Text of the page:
Daniel Buck Soules poses in his store in Lisbon last week holding some of the tickets given to participants on the PBS television show “Antiques Roadshow.” Sun Journal photo by Andree Kehn

LISBON – It’s 2002, in Kansas City. Auctioneer Daniel Buck Soules is standing at a table on the set of the PBS television show “Antiques Roadshow,” his hair neatly combed, his suit impeccable.

Before him is an old and battered Coca-Cola sign that a woman had pulled out of a ramshackle house in the middle of nowhere. The sign isn’t much to look at. It’s riddled with bullet holes, and in one area it looks like someone might have run it through with a sword.

It’s pocked and dirty and rusty around the edges, and many of us would toss it into the trash can as junk.

Yet Buck, who once plucked a $3,000 painting out of a trash bin, is quite excited by the piece.

“Coca-Cola collectibles are probably the hottest collectibles that are available,” he tells the woman. “This sign is probably one of the earliest and rarest Coca-Cola signs that ever was produced. . . . Even in this condition, I would not be afraid to give you an auction estimate of five to seven thousand dollars, and at a good auction, if you had two Coca-Cola collectors who wanted this bad, it wouldn’t surprise me if it even went higher.”

A year later, on a different “Antiques Roadshow” set in Reno, Nevada, there’s Buck again, appraising a John Wayne production saddle at between $2,500 and $3,500. In Wichita, Kansas, it’s an early 20th-century papier-mache circus lion’s head Buck surmises will fetch up to $3,000 at auction.

And then on to Toronto, San Jose, Boston and a dozen other towns where Buck used his keen eye for value to appraise a weird variety of items for a television show said to draw millions of viewers per episode.


Buck, an auctioneer from Lisbon Falls who usually drops his last name, Soules, spent 11 years touring with “Antiques Roadshow.” That’s no small thing. The PBS show, produced by WGBH Boston, has been nominated no less than 15 times for Emmy Awards and is still considered a major force in the PBS lineup.

Daniel Buck Soules, right, appraises a viewer’s collectible on the set of the PBS show “Antiques Roadshow.” Jeff Dunn, WGBH

For the show, Buck did what he’s been doing since the early 1970s – examining antiques, art, books and various items that defy description so he can educate the owners about their pieces history and value.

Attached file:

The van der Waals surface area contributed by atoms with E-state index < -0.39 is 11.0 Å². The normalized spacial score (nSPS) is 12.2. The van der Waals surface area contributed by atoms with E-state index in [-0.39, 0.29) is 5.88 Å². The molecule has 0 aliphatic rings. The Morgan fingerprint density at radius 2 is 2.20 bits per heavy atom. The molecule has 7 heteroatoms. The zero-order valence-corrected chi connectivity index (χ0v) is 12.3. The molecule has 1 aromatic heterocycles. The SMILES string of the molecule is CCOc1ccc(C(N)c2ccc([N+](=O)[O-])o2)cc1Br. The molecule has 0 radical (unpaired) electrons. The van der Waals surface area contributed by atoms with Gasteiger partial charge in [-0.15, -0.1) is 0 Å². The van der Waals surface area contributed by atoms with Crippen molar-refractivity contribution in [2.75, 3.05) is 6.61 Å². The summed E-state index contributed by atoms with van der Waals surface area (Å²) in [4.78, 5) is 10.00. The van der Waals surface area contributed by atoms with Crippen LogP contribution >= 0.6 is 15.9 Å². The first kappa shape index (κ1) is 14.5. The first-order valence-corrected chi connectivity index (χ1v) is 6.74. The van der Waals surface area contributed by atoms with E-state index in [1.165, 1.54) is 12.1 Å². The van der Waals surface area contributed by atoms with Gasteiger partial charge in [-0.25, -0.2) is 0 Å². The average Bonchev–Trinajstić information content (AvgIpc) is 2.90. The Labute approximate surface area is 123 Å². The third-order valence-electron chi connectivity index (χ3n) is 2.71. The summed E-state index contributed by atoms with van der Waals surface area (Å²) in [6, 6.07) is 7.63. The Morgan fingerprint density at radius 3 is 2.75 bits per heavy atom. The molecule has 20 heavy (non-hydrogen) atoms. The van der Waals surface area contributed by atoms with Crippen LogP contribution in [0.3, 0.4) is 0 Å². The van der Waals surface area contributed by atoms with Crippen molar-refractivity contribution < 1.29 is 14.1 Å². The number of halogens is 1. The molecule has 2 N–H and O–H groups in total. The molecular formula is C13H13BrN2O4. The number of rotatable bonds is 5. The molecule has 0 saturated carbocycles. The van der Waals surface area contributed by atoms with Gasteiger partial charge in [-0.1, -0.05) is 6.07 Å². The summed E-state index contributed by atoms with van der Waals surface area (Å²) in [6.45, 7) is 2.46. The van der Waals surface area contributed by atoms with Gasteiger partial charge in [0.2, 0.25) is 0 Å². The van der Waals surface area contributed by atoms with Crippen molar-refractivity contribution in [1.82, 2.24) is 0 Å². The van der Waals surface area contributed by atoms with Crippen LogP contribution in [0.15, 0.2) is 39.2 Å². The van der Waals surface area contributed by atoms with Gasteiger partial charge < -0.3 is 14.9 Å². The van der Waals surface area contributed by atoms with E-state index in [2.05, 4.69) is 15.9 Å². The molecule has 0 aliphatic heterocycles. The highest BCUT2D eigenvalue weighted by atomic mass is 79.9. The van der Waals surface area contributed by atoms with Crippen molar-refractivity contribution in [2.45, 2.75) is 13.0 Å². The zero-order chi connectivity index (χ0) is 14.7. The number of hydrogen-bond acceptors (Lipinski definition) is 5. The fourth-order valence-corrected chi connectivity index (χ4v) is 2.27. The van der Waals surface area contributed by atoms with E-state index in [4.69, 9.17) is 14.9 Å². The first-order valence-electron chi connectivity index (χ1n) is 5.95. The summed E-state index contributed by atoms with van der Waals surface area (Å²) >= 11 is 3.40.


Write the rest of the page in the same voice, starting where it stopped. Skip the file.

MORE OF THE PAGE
It wasn’t easy work. A day on the set of a reality television show was a long day.

“Eight to 12 hours of controlled chaos and seeing more items than anyone could even imagine,” Buck says. “The ‘Antiques Roadshow,’ if you really look at it, was probably one of the first, if not THE first reality television shows. It’s all filmed live. Nothing is staged, there’s no script. It’s all as it happens.”

Buck stopped working with “Roadshow” in 1999, yet he still gets recognized all the time by people who spotted him on the show.

“All of a sudden,” Buck says, “I’ll get people calling saying ‘I saw you on TV!’ It brings you to a different level in people’s eyes.”

Buck himself is not so awestruck. In his shop on Lisbon Street, there is no stack of discs or VCR tapes of his appearances on the show. If you want to find any mention of it on his website, you’ll have to search a bit. He doesn’t scour the TV Guide in anticipation of the reruns.

“I can honestly tell you, I’ve seen the “Antiques Roadshow” twice on television,” he says. “I watched it the very first time that I was aired on television. Honestly, I really don’t get excited about it. My ego isn’t so great that I’ve got to watch myself on television. There’s a lot of people on the “Antiques Roadshow” that like to watch themselves and I understand that.”

Which is not to say that Buck doesn’t have cool memories about his experiences with the show. He was there when the show was still finding its footing, after all. When Buck started touring with the crew in 1999, “Antiques Roadshow” was still letting people into its events on a first-come-first-serve basis. Which, in retrospect, wasn’t a great idea.

“Typically they let in around 6,500 people, but there were times when 8, 10 or 12,000 people showed up,” Buck recalls. “I remember in Tampa they literally had to call in the police. So many people were showing up, they had to cut it off and turn people away.”

During Buck’s tour with the show, he saw a little bit of everything. There were people who came in with low expectations only to hear jaw-dropping figures uttered by the appraisers.

It occasionally went the other way, as well.

Daniel Buck Soules talks with a viewer on PBS’s “Antiques Roadshow” about her French fan made of silk and bone. Courtesy of PBS.org

“You do see people come walking with an item,” Buck says, “and they’re like, ‘This is going to be great! We saw one in a museum and this is just like it.’ And then we have to tell them that, ‘I’m sorry, but this is a copy of one of those. It’s a reproduction. A piece of silver that looks like a Paul Revere piece of silver, it was actually made by somebody in the early part of the 20th century.’

“But then there are times when you’re able to sit down with somebody and say, ‘Hey, you’ve got a piece here that’s worth a great deal of money.’ It’s always great when it’s a surprise.

“I will tell you,” Buck says, “that 80 to 90% of the people that come to the ‘Roadshow’ aren’t really looking to find out what the value of their item is. That’s an add on. A lot of them are there just for the education – what the piece is, where it came from, who the artist was, where he was working and why he’s well known.”


If Buck seems underwhelmed by his own work on an internationally acclaimed TV show, maybe it’s because none of the work was new to him. This is a man who started working auctions with his family when he was 8 years old and who started actively calling auctions in 1975, years before his work on the show.

This is a man who, for his entire life, has dealt with very old items and very large dollar figures – he once appraised a pair of early American portraits for $2.25 million. Fame is always just around the corner, after all, for a person who makes a career out of going on treasure hunts.

“It’s never the same two days in a row,” Buck says. “No house has the same stuff in it as the one next door. You just never know.”